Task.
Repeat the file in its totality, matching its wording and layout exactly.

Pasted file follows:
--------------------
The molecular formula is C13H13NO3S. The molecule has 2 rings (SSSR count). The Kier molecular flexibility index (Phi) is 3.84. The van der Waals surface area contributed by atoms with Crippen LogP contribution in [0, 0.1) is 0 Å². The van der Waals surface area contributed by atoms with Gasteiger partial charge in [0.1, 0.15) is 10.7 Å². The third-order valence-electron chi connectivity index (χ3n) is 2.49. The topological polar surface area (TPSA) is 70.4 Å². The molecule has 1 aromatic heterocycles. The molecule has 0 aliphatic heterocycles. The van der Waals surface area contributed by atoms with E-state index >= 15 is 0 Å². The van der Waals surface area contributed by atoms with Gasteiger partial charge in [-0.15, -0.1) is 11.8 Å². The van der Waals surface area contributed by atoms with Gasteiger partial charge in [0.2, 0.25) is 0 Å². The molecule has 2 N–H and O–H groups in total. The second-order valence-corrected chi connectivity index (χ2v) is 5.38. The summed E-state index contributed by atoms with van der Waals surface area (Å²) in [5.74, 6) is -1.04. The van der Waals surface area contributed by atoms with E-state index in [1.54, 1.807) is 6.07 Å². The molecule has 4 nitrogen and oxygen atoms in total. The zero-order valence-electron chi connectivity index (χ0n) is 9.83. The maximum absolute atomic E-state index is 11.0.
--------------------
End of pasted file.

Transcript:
The molecular formula is C13H13NO3S. The molecule has 2 rings (SSSR count). The Kier molecular flexibility index (Phi) is 3.84. The van der Waals surface area contributed by atoms with Crippen LogP contribution in [0, 0.1) is 0 Å². The van der Waals surface area contributed by atoms with Gasteiger partial charge in [0.1, 0.15) is 10.7 Å². The third-order valence-electron chi connectivity index (χ3n) is 2.49. The topological polar surface area (TPSA) is 70.4 Å². The molecule has 1 aromatic heterocycles. The molecule has 0 aliphatic heterocycles. The van der Waals surface area contributed by atoms with E-state index >= 15 is 0 Å². The van der Waals surface area contributed by atoms with Gasteiger partial charge in [-0.15, -0.1) is 11.8 Å². The van der Waals surface area contributed by atoms with Gasteiger partial charge in [0.2, 0.25) is 0 Å². The molecule has 2 N–H and O–H groups in total. The second-order valence-corrected chi connectivity index (χ2v) is 5.38. The summed E-state index contributed by atoms with van der Waals surface area (Å²) in [5.74, 6) is -1.04. The van der Waals surface area contributed by atoms with E-state index in [1.54, 1.807) is 6.07 Å². The molecule has 4 nitrogen and oxygen atoms in total. The zero-order valence-electron chi connectivity index (χ0n) is 9.83. The maximum absolute atomic E-state index is 11.0.